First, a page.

a very long-winded film. puns aside, this film takes a lot of energy to get through; calling it epic is an understatement. a while back afi produced a list of the top 100 heroes and villains in film history, but i don’t recall scarlett o’hara being on the villains list, so obviously the list is incomplete. they also put travis bickle in the villains category, so fuck afi. in all seriousness, scarlet o’hara is supposed to be a strong willed girl who we grow to love in some half begrudging way, but i don’t really see it. she’s an annoyance and not much more. i guess this is why i liked the ending. when rhett butler says he doesn’t give a damn about what she does, it’s sweet justice. she gets the final shot, though, and declares that she will get his love and that tomorrow is another day. i think this is the line that saves her from the villains list. her resilience and the fact that she finally does sorta “get it,” earns our respect. at least many of us.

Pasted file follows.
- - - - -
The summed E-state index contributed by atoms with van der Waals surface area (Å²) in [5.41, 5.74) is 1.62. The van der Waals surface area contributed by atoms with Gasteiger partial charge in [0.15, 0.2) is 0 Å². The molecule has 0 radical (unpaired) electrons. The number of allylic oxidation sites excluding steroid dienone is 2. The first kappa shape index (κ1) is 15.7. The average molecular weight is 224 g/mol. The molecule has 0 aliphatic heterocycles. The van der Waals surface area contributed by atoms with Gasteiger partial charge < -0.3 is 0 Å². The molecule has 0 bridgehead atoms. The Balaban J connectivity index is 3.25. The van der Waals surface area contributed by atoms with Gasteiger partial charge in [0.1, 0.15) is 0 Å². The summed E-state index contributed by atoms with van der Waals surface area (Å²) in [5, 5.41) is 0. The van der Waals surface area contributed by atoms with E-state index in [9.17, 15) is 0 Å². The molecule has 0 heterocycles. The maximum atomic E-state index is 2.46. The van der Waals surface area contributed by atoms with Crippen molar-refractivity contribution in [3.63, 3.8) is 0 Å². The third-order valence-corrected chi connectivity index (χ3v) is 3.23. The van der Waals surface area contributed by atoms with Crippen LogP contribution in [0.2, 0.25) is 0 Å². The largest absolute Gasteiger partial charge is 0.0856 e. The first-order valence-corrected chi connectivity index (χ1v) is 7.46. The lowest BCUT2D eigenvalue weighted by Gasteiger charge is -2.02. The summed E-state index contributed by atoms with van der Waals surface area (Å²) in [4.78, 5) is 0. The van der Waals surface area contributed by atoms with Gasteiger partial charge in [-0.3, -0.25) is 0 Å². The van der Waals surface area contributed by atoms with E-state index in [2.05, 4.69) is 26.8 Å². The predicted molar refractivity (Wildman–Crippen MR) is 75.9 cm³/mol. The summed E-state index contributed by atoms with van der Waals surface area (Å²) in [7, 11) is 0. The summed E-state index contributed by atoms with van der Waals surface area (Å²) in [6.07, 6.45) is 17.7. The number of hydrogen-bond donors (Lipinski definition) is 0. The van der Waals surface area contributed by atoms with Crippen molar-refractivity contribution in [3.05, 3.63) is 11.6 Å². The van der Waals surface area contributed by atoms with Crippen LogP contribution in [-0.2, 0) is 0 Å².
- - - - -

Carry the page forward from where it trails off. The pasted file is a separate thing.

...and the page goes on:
the film itself is wonderfully filmed and directed, but i wouldn’t give it 10 academy awards. i thought olivia de havilland did a better job than hattie mcdaniel or vivian leigh, but that’s just me. as stacked a year as 1939 is, it’s remarkable that gone with the wind garnered so many awards. i guess the academy has always been full of suckers. such is life.
it’s an interesting film from a historic/social perspective. of course it tells the story of the civil war and reconstruction from the southern point of view. we see blacks fighting for the south and staying with their slave masters after the emancipation proclamation. it’s interesting to see how everything is portrayed and think about the fact that this remains the highest grossing (when adjusted for inflation) film in history.
i don’t think i want to see this movie for at least another 10 years because it’s so tough to get through and not all that rewarding. that said, it is a well filmed picture so i can’t really give it a bad grade.